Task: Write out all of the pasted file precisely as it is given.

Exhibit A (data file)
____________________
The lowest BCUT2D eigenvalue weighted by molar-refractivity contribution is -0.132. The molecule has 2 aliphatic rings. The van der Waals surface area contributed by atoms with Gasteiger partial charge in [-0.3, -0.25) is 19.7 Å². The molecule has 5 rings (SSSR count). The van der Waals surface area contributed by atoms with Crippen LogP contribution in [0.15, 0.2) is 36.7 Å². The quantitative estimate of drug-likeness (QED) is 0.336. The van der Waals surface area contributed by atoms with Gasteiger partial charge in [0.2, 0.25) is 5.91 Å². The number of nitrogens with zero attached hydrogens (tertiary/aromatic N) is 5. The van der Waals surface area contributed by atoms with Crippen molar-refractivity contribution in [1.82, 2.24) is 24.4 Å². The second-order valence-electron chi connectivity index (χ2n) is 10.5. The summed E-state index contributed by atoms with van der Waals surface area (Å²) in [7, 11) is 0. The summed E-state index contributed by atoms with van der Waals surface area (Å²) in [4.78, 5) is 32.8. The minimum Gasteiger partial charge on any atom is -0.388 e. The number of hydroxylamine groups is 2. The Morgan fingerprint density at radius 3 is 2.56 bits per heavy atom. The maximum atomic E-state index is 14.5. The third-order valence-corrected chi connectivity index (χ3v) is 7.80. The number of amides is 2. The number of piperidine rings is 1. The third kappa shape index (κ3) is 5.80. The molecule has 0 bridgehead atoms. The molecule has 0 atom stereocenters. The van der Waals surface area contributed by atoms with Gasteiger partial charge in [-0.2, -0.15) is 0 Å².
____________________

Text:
The lowest BCUT2D eigenvalue weighted by molar-refractivity contribution is -0.132. The molecule has 2 aliphatic rings. The van der Waals surface area contributed by atoms with Gasteiger partial charge in [-0.3, -0.25) is 19.7 Å². The molecule has 5 rings (SSSR count). The van der Waals surface area contributed by atoms with Crippen LogP contribution in [0.15, 0.2) is 36.7 Å². The quantitative estimate of drug-likeness (QED) is 0.336. The van der Waals surface area contributed by atoms with Gasteiger partial charge in [0.2, 0.25) is 5.91 Å². The number of nitrogens with zero attached hydrogens (tertiary/aromatic N) is 5. The van der Waals surface area contributed by atoms with Crippen molar-refractivity contribution in [1.82, 2.24) is 24.4 Å². The second-order valence-electron chi connectivity index (χ2n) is 10.5. The summed E-state index contributed by atoms with van der Waals surface area (Å²) in [7, 11) is 0. The summed E-state index contributed by atoms with van der Waals surface area (Å²) in [4.78, 5) is 32.8. The minimum Gasteiger partial charge on any atom is -0.388 e. The number of hydroxylamine groups is 2. The Morgan fingerprint density at radius 3 is 2.56 bits per heavy atom. The maximum atomic E-state index is 14.5. The third-order valence-corrected chi connectivity index (χ3v) is 7.80. The number of amides is 2. The number of piperidine rings is 1. The third kappa shape index (κ3) is 5.80. The molecule has 0 bridgehead atoms. The molecule has 0 atom stereocenters. The van der Waals surface area contributed by atoms with Gasteiger partial charge in [-0.2, -0.15) is 0 Å².